Stack of old leather books

Stack of old leather books

Information can be seen as a set of ideas, propositions, or data. For example, this blog contains information.

Knowledge, however, as portrayed in Scripture, is experiential and involves a learning curve. It’s common to have a lot of information, but no knowledge.

Through good and bad experience, knowledge is what you gain when you act on information—whether the information is true or not.

When God told Adam and Eve not to eat the forbidden fruit, all they had at that point was information or “head knowledge.” Same thing when Satan said they wouldn’t die, only that their eyes would be opened. Some of the information was true and some was false. But Adam and Eve’s knowledge of good and evil didn’t come until they actually experienced it.

Mary asked Gabriel how she could become pregnant without “knowing” a man. Obviously, she had information about men, so she meant her lack of sexual experience.

There can also be a body of knowledge gained by other people’s experiences, but until you yourself experience it, it’s still just information. For example, the body of aerodynamic knowledge says that for an object to fly, thrust must overcome drag and lift must overcome weight.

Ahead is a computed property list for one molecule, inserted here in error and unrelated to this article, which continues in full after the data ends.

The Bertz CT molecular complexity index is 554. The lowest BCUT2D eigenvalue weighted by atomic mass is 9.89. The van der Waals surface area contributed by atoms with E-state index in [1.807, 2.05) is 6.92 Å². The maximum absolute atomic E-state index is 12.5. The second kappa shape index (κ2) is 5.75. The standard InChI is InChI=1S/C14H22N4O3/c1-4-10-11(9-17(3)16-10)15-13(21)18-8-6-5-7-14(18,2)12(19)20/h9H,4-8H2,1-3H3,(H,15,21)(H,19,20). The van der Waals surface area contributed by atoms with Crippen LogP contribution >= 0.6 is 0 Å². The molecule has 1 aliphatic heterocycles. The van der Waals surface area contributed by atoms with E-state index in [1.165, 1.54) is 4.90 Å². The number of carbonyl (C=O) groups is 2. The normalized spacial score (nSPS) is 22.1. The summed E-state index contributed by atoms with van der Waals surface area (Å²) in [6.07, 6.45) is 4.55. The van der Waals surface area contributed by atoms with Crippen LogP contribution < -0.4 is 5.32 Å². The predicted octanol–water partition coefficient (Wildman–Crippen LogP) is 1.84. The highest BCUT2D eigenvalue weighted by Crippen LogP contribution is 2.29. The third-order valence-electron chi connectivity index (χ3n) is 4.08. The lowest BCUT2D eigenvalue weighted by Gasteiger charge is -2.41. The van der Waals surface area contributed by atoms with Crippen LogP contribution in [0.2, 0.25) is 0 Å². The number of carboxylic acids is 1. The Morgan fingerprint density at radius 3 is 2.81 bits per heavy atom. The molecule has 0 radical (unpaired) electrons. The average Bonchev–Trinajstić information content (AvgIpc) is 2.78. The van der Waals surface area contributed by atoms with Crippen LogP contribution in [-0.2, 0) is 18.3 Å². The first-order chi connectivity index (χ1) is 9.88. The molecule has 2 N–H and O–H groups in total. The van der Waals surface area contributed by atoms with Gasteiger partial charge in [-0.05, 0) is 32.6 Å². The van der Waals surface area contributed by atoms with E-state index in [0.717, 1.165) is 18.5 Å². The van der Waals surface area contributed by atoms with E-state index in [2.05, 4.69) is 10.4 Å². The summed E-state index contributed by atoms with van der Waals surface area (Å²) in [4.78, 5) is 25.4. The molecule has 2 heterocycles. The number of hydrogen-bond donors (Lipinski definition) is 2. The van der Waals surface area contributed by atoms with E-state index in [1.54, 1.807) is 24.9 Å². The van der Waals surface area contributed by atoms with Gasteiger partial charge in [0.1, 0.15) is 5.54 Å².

Anyone who wants to become a pilot must gain this knowledge for himself by putting it into practice. So he “believes” by venturing out and taking flying lessons. He finds a competent instructor, studies the aviation “word,” does what both say to do, and discovers knowledge. Otherwise, although it’s knowledge for other pilots, it remains head knowledge for him.

Now, he could just steal a plane and try to figure it all out for himself, but he faces slim odds of coming out safe and sound. And he’d certainly be a danger to others.

Active vs. Static

Belief or faith, as Scripture means it, isn’t just mental agreement. It means to act as if something were true. So, Christian faith is about venturing on Jesus and his kingdom instead of trying to figure it all out on your own. It’s about trusting him enough to act as though his first-hand knowledge, and what he says, is competent and true.

“If anyone chooses to do God’s will, he’ll find out whether my teaching comes from God or not.”  (Jhn. 7:17)

To act appropriately on his information, we need faith, i.e., to believe. Yet faith isn’t the same as knowledge. For example, I can be aware that my car will get me to work each day. That’s a static kind of belief.

But if I never get in, start it up, and put it into gear, I don’t have active faith in my car’s ability, which doesn’t bring me to act in partnership, which doesn’t bring me the knowledge I need for the journey.

Truth and Knowing

It’s interesting that Jesus defines eternal life as knowing God. Many people know about God, but don’t know Him even if they call themselves Christians, Jews, Muslims, whatever.

Jesus offers knowledge of life and the kingdom of heaven. He doesn’t just present awareness of, or information about, how to live, although he does do that. But he also invites experience through practice and knows that mistakes are part of the process.